The Biggest Superhero Films That Didn't Happen, Part 2
Comic Books, Film
Passings | Manga creator Cocoa Fujiwara died March 31 at age 31. Fujiwara’s Inu x Boku SS, a story about humans with yokai blood who live together in a special apartment building, with some serving as bodyguards for others, is being published by Yen Press and has been made into an anime. Her first manga, a short story titled “Calling,” was published when she was just 15, and she chose not to go to high school in order to pursue a career as an artist. Her current series, Katsute Mahō Shōjo to Aku wa Tekitai Shiteita, runs in Square Enix’s Gangan Joker magazine, as did Inu x Boku SS. [Anime News Network]
Creators | Ahead of the premiere of Kick-Ass 2, Abraham Reisman profiles Mark Millar, with an emphasis on his subversion of the genre — and the new prominence he’s about to achieve with the films based on his comics: “By decade’s end, he’ll have had more of his creations translated into movie form than any comics writer other than Stan Lee.” The piece also includes criticism of his work, with Colin Smith observing, ““Millar does indeed have a history of producing work which represents less powerful groups in an insensitive, and often deeply insensitive, manner. There are massive contradictions between his words and actions as a private citizen and the apparent politics of some of his books.”[The New Republic]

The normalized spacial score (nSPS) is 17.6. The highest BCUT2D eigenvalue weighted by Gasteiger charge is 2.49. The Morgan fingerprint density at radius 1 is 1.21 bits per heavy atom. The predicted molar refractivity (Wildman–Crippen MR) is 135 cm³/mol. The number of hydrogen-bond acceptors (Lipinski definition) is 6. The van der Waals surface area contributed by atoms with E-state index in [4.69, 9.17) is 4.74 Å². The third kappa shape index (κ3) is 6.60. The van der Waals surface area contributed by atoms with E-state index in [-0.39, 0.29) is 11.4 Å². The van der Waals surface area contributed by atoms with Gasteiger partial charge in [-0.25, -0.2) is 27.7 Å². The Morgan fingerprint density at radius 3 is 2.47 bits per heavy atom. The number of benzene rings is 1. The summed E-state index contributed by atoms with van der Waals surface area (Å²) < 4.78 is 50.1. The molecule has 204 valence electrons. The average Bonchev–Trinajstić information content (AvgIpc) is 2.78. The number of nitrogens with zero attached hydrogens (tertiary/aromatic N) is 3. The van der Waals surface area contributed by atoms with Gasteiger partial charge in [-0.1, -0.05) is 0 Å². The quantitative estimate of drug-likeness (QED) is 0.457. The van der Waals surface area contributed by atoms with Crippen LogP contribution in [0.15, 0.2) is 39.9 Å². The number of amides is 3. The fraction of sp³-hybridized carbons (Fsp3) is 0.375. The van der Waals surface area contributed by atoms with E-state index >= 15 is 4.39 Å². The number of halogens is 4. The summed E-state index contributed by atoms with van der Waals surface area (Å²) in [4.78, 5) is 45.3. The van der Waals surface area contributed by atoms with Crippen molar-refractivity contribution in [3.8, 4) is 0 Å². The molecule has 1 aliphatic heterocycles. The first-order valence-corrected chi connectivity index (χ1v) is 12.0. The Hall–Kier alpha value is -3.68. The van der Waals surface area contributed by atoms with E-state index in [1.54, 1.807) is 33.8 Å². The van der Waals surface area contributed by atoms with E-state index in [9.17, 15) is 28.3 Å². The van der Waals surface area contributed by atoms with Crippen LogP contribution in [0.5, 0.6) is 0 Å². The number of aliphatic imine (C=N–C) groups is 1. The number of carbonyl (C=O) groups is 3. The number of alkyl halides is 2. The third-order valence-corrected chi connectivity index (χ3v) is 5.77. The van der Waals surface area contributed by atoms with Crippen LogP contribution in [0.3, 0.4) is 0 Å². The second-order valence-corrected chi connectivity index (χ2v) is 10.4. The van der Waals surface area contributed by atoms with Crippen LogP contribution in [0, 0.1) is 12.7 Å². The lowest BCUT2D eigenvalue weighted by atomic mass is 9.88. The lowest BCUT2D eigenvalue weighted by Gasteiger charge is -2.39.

Conventions | Matt Arado looks forward to this coming weekend’s Wizard World Chicago Comic Con (it’s actually in Rosemont) with some creator interviews and a look at the way the con has evolved over the years. [Daily Herald]
Hello and welcome to What Are You Reading? Today our special guests are Gardner Linn and Dave Lentz, the creative team behind the webcomic Registered Weapon — “the internet’s only webcomic starring a robotic cash register who fights crime.” They just kicked off their latest story, Case 006, on Nov. 12, and you can also download the first ten pages from their site if you prefer to read in bigger chunks.
To see what Gardner, Dave and the Robot 6 crew have been reading, click below …
Publishing | Vertical Inc. announced Sunday at Otakon in Baltimore that it has licensed Yoshikazu Yasuhiko’s 23-volume Mobile Suit Gundam: The Origin and Mitsuhisa Kuji’s Wolfsmund. [Anime News Network]
Publishing | A year after the launch of Kodansha Comics, general manager Kimi Shimizu and Dallas Middaugh of Random House Publisher Services discuss their re-release of Sailor Moon, Kodansha’s fall line and the state of the manga market in the post-Borders landscape. “Manga numbers have been in decline for the past couple years, but what we’ve discovered in the past year or so is that decline is dramatically slowing,” Middaugh said .”So the simple fact of the matter is that most manga readers —usually when they’re committed, they’re committed—are reading a series. I actually believe that it takes more than the loss of a retail outlet to keep them from pursuing the manga that they want to read.” [ICv2]